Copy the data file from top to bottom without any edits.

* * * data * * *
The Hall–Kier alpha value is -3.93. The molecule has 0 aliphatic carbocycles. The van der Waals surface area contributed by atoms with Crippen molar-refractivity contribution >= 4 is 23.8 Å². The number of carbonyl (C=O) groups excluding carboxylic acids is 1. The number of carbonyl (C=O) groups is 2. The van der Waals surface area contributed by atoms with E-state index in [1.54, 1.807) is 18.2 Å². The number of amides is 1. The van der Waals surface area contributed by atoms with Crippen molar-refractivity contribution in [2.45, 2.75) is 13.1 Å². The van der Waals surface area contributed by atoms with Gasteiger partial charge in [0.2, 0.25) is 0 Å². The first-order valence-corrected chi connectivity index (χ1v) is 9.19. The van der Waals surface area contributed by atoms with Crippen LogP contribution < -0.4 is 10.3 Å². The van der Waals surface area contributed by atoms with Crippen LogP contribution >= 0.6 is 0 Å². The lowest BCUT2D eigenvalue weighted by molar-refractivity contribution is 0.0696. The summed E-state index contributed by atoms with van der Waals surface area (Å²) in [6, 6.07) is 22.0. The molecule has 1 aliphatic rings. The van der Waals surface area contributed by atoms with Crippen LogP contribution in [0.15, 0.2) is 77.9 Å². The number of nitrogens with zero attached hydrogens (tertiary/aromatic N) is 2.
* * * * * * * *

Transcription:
The Hall–Kier alpha value is -3.93. The molecule has 0 aliphatic carbocycles. The van der Waals surface area contributed by atoms with Crippen molar-refractivity contribution >= 4 is 23.8 Å². The number of carbonyl (C=O) groups excluding carboxylic acids is 1. The number of carbonyl (C=O) groups is 2. The van der Waals surface area contributed by atoms with E-state index in [1.54, 1.807) is 18.2 Å². The number of amides is 1. The van der Waals surface area contributed by atoms with Crippen molar-refractivity contribution in [2.45, 2.75) is 13.1 Å². The van der Waals surface area contributed by atoms with Gasteiger partial charge in [0.2, 0.25) is 0 Å². The first-order valence-corrected chi connectivity index (χ1v) is 9.19. The van der Waals surface area contributed by atoms with Crippen LogP contribution < -0.4 is 10.3 Å². The van der Waals surface area contributed by atoms with Crippen LogP contribution >= 0.6 is 0 Å². The lowest BCUT2D eigenvalue weighted by molar-refractivity contribution is 0.0696. The summed E-state index contributed by atoms with van der Waals surface area (Å²) in [6, 6.07) is 22.0. The molecule has 1 aliphatic rings. The van der Waals surface area contributed by atoms with Crippen LogP contribution in [0.15, 0.2) is 77.9 Å². The number of nitrogens with zero attached hydrogens (tertiary/aromatic N) is 2.